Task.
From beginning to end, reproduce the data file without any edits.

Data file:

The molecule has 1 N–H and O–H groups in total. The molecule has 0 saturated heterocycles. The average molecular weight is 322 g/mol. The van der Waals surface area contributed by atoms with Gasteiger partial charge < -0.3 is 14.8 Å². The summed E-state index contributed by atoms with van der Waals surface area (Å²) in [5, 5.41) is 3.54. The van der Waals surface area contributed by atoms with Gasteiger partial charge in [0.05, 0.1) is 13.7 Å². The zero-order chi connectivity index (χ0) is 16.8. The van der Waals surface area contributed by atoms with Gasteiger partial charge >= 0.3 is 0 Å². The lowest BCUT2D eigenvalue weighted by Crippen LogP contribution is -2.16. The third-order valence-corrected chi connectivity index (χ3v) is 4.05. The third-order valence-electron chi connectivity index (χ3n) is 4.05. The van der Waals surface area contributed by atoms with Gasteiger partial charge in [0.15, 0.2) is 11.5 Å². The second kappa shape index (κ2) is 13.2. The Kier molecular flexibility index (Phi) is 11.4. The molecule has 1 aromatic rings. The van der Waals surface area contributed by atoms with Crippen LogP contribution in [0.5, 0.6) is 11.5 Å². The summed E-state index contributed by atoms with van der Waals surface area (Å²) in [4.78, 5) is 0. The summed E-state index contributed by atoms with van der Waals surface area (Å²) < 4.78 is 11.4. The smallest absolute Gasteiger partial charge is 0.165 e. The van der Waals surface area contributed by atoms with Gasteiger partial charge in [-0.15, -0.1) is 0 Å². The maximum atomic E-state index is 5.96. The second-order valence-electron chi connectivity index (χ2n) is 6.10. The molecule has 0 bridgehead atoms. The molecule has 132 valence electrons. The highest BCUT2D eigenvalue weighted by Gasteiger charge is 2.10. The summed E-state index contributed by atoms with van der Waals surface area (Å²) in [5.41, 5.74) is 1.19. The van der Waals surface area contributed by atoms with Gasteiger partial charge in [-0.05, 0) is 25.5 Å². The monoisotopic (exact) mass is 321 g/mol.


The molecule has 1 N–H and O–H groups in total. The molecule has 0 saturated heterocycles. The average molecular weight is 322 g/mol. The van der Waals surface area contributed by atoms with Gasteiger partial charge < -0.3 is 14.8 Å². The summed E-state index contributed by atoms with van der Waals surface area (Å²) in [5, 5.41) is 3.54. The van der Waals surface area contributed by atoms with Gasteiger partial charge in [0.05, 0.1) is 13.7 Å². The zero-order chi connectivity index (χ0) is 16.8. The van der Waals surface area contributed by atoms with Gasteiger partial charge >= 0.3 is 0 Å². The lowest BCUT2D eigenvalue weighted by Crippen LogP contribution is -2.16. The third-order valence-corrected chi connectivity index (χ3v) is 4.05. The third-order valence-electron chi connectivity index (χ3n) is 4.05. The van der Waals surface area contributed by atoms with Gasteiger partial charge in [0.15, 0.2) is 11.5 Å². The second kappa shape index (κ2) is 13.2. The Kier molecular flexibility index (Phi) is 11.4. The molecule has 1 aromatic rings. The van der Waals surface area contributed by atoms with Crippen LogP contribution in [0.5, 0.6) is 11.5 Å². The summed E-state index contributed by atoms with van der Waals surface area (Å²) in [4.78, 5) is 0. The summed E-state index contributed by atoms with van der Waals surface area (Å²) < 4.78 is 11.4. The smallest absolute Gasteiger partial charge is 0.165 e. The van der Waals surface area contributed by atoms with Gasteiger partial charge in [-0.15, -0.1) is 0 Å². The maximum atomic E-state index is 5.96. The second-order valence-electron chi connectivity index (χ2n) is 6.10. The molecule has 0 bridgehead atoms. The molecule has 132 valence electrons. The highest BCUT2D eigenvalue weighted by Gasteiger charge is 2.10. The summed E-state index contributed by atoms with van der Waals surface area (Å²) in [5.41, 5.74) is 1.19. The van der Waals surface area contributed by atoms with Gasteiger partial charge in [-0.05, 0) is 25.5 Å². The monoisotopic (exact) mass is 321 g/mol.